Enzymes are the catalysts of life. They are the link between higher forms of biological structure cells, organisms, ecosystems- and the physical universe. They form such links by allowing incredible reactions to occur. Reactions that harvest energy for a cell, reactions that detoxify harmful substances, and create organic matter from decomposition.
The most important reasons to use enzymes in detergents are i) that a very small quantity of these inexhaustible bio-catalysts can replace very large quantity of man made chemicals and ii) enzymes can work at very low temperature at which traditional chemistry quite often is no longer effective iii) they are fully biodegradable. All these characteristics make enzymes - on top of their high efficiency - environmentally friendly ingredients.
Many fungal species are considered to be suitable for the removal of chlorinated phenolic compounds from the contaminated environments. The activity of fungi is mainly due to the action of extracellular oxidoreductase enzymes, like laccase, manganese peroxidase, and lignin peroxidase, which are released from fungal mycelium into their nearby environment. Being filamentous, fungi can reach the soil pollutants more effectively than bacteria
Many bacteria reduce the radioactive metals from an oxidized soluble form to a reduced insoluble form. During the process of energy production, bacterium takes up electrons from organic compounds and use radioactive metal as the final electron acceptor. Some of bacterial species reduce the radioactive metals indirectly with the help of an intermediate electron donor.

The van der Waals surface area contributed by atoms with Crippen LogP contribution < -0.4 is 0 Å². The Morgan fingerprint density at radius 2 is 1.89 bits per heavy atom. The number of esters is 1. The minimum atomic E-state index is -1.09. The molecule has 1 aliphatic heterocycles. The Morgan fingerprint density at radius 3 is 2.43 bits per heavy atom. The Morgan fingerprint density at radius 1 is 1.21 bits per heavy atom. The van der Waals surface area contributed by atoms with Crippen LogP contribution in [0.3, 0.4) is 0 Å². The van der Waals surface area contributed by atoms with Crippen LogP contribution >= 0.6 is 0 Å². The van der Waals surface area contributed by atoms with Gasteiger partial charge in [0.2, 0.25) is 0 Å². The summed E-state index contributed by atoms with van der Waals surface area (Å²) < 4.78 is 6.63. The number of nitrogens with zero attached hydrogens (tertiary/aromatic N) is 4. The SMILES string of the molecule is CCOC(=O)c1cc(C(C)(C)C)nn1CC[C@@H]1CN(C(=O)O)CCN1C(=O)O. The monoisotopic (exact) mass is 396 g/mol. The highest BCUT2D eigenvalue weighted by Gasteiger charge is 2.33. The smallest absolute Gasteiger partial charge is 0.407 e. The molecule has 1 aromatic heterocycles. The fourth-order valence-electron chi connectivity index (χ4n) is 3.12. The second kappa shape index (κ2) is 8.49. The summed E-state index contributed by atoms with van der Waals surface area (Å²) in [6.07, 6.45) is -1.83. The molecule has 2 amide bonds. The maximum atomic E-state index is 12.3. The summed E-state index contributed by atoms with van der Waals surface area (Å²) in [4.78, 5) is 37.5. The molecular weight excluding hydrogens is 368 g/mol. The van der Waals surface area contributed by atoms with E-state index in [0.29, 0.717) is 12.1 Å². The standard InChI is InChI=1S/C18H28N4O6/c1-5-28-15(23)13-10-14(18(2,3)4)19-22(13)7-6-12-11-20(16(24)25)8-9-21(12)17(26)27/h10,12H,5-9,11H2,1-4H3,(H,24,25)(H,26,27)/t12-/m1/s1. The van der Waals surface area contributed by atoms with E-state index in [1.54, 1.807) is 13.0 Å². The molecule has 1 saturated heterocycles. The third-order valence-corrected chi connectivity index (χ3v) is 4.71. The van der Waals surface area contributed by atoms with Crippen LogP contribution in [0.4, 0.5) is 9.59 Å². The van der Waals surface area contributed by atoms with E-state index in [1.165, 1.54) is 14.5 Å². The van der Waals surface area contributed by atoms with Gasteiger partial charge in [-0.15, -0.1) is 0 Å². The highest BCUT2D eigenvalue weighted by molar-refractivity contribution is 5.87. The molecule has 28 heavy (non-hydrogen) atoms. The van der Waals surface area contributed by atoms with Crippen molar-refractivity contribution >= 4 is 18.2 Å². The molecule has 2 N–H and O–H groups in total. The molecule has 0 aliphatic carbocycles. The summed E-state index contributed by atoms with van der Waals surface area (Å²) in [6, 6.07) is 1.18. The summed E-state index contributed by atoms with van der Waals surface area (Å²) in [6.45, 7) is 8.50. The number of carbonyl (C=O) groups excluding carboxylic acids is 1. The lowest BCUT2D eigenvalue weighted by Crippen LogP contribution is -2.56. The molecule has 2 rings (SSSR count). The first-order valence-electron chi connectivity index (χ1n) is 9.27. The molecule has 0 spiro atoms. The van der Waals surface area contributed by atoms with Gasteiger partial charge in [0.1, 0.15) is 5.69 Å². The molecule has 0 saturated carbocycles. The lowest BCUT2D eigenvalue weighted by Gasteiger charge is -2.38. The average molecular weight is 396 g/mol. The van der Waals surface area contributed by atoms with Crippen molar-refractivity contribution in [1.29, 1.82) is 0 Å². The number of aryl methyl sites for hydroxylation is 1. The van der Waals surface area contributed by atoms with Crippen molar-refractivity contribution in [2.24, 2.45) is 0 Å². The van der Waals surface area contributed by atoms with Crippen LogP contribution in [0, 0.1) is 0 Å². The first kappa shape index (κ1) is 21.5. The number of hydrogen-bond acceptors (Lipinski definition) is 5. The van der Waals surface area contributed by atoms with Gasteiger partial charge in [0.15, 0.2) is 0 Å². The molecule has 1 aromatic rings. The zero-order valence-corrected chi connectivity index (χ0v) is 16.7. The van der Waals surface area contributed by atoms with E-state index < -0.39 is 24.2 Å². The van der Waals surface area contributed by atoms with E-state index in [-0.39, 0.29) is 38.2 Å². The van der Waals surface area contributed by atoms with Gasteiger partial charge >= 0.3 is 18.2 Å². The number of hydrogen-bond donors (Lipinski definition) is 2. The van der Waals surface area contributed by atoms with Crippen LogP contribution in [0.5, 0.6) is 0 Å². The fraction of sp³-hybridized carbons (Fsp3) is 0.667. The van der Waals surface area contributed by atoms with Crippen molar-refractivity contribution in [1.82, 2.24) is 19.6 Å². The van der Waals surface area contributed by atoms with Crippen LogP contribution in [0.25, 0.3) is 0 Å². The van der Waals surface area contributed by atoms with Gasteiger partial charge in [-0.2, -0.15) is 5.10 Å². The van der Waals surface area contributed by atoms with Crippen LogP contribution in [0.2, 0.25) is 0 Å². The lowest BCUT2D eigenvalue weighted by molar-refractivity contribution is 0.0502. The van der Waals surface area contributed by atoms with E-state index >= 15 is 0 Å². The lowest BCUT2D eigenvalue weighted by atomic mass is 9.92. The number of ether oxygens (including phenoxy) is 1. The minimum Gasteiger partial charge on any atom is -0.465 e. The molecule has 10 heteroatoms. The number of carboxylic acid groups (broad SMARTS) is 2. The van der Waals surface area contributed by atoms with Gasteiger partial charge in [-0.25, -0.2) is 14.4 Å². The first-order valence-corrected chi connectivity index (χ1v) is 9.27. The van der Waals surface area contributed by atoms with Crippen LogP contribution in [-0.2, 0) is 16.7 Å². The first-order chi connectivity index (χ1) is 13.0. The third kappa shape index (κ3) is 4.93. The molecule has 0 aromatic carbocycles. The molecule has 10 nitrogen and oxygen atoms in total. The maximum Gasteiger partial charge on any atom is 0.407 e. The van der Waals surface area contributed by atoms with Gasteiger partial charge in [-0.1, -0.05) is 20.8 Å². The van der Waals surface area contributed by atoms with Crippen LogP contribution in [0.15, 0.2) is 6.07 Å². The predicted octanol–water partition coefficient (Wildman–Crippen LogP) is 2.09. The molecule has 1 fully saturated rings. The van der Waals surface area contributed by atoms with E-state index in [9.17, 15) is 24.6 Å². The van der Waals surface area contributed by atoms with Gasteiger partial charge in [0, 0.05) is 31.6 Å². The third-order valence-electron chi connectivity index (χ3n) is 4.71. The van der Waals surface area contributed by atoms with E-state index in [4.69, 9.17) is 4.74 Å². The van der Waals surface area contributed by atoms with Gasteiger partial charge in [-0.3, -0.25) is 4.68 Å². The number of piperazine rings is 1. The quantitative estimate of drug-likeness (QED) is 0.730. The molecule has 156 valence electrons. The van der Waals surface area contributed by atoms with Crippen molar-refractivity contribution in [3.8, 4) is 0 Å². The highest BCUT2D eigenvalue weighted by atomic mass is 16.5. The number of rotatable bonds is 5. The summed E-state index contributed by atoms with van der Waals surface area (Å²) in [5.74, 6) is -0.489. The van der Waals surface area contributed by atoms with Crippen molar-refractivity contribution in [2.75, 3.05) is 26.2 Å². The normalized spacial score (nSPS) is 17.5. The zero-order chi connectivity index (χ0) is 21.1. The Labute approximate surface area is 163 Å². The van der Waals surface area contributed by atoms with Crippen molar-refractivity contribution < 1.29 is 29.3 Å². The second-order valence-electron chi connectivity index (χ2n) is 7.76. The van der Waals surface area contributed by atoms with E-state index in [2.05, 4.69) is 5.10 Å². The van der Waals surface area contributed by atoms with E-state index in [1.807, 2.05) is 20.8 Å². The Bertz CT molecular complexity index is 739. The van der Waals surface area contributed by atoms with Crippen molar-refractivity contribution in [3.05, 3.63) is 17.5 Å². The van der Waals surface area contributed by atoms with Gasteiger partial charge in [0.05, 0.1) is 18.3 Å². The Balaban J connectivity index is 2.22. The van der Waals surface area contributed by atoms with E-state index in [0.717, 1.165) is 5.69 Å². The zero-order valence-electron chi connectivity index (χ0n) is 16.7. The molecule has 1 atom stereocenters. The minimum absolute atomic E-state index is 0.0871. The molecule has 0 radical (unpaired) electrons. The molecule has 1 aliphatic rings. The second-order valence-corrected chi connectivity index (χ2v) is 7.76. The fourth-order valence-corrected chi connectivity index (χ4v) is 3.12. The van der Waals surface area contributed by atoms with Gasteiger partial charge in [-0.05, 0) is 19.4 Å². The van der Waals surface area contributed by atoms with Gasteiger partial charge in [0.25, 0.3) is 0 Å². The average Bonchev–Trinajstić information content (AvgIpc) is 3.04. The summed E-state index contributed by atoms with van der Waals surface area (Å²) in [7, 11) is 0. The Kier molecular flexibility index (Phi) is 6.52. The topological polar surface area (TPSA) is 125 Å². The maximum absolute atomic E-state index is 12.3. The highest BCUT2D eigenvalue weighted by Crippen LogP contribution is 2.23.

The detoxification of toxic organic compounds by various bacteria and fungi  and higher plants  through oxidative coupling is mediated with oxidoreductases. Microbes extract energy via energy-yielding biochemical reactions mediated by these enzymes to cleave chemical bonds and to assist the transfer of electrons from a reduced organic substrate (donor) to another chemical compound (acceptor). During such oxidation-reduction reactions, the contaminants are finally oxidized to harmless compounds (ITRC 2002).
Enzymes are biological catalysts that facilitate the conversion of substrates into products by providing favorable conditions that lower the activation energy of the reaction. An enzyme may be a protein or a glycoprotein and consists of at least one polypeptide moiety.
Enzymes are specific to a substrate and have active sites that bind with the substrate to form a temporary complex. The enzymatic reaction releases a product, which can be a nutrient contained in the substrate.
Soil enzymes increase the reaction rate at which plant residues decompose and release plant available nutrients. The substance acted upon by a soil enzyme is called the substrate.
They are utilized for environmental purposes in a number of industries including agro-food, oil, animal feed, detergent, pulp and paper, textile, leather, petroleum, and specialty chemical and biochemical industry. Enzymes also help to maintain an unpolluted environment through their use in waste management.
A variety of enzymes from plants and microorganisms have been reported to play important roles in an array of waste treatment application
The use of enzymes in the different industrial applications helps the environment by reducing the use of energy. In contrast to classical chemical processes the usage of enzymes whenever possible, enables a reduction in energy costs and reduces environmental pollution with effluents.